This realization begs a change in behavior. If in fact tomorrow isn't going to be any easier than today (and you're actually going to realize there are 5 more things you need to do on top of your current to-do list), then there's no time like the present to patch that hole, fix that bug, or do those sit-ups that you aren't going to feel like doing tomorrow any more than you feel like doing today.
"There's no time like the present." "Do it right the first time." "Anything worth doing is worth doing right." "Good enough, isn't." "Relentless improvement." "Whatever you're doing, do it better than the next guy." "Do a smaller number of things, but do them better."
These are phrases that have been rolling around in my brain for a while now. Over the last year I've been building a software project management application that will be released this year (not a small endeavor). My company's mission (Devshop.com) is to help teams produce better software. During this time, I've had a chance to re-evaluate many of the patterns and habits I've developed (and witnessed) over the years, in producing software for the companies I've worked for. One of the great things about striking out on your own is that you get to chose how you're going to "follow" the good patterns, and how you're going to break the mold and do things differently ("lead the pack").
We all know that no matter what we're doing, there's always going to be some kind of time pressure on us. I personally have always placed extra emphasis on not only getting a job done, but hitting your target date as well. In truth, looking back I've made some of those common decisions (mistakes) like cutting testing, cutting documentation, cutting user interface design all to hit what seems like a fairly arbitrary deadline, so that we can say we made the release date.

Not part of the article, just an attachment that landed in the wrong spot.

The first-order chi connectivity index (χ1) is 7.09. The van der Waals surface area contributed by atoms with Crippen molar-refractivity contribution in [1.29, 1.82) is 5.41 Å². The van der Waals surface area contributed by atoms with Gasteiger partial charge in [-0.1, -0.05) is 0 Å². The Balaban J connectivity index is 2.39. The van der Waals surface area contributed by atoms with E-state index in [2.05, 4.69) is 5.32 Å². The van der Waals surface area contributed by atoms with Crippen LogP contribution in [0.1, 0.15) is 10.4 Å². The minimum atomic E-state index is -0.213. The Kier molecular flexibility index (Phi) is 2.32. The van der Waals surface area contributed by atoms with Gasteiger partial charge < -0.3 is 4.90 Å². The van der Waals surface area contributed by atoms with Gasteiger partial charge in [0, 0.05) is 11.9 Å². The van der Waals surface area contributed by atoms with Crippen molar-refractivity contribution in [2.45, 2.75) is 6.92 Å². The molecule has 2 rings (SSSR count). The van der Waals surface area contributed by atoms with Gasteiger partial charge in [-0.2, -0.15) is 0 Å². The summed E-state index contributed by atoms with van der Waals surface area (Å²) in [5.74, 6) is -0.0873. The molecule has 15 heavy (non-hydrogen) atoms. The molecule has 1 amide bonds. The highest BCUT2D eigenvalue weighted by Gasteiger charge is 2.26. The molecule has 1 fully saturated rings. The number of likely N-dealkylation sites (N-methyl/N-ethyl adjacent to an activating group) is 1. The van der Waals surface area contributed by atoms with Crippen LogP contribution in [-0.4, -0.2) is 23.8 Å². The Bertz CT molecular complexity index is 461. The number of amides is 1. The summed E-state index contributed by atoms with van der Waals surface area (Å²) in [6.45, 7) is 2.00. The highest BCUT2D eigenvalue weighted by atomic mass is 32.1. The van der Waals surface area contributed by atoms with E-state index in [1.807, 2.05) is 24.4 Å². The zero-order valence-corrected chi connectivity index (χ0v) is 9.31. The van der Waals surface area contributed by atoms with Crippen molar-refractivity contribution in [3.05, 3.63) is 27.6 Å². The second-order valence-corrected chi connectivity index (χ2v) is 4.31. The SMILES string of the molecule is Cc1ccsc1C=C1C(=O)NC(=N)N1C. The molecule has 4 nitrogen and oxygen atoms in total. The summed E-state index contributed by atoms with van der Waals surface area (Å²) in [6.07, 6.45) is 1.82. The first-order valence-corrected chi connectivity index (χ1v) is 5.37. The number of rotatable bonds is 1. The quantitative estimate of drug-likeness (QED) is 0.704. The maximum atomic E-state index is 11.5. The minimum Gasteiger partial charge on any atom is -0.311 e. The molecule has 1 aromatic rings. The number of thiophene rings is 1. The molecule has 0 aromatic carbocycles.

It just doesn't make good business sense. Not that you should keep your application in development forever until it's perfect – we've all heard the stories about applications that never got off the drawing board. But I'm assuming you have a set of reasonably fixed requirements. Those stories about applications that never saw the light of day got that way because of never-ending requirements change – not because some perfectionist didn’t want to release their code because it wasn't perfect yet. So that's really a different issue.
I think that the moral of that old story, "We need to ship at some point otherwise the software will never get off the drawing board" is out-dated. For the last 10 years at least, the trend has been to release software far too early (with not enough testing, refinement and design) rather than after too much fine tuning. Look at the state of software today. It's buggy. Slapped together. Rushed. Do not fear taking the extra time to get it right – fear shipping sloppy products. There's enough evidence out there that the "first mover" advantage is a myth. Too many times a "fast follower" has come along with a better implementation and kicked the inventor's butt with his own invention. All you accomplish by shipping a pre-mature product with a great idea is give the idea away to your competition at a time when you have a poor implementation of it - a bad idea. Getting the customer "first" is really important when it's nearly impossible to get them to switch later - but switching software is easy. Focus on keeping them once you get them, rather than just getting them first.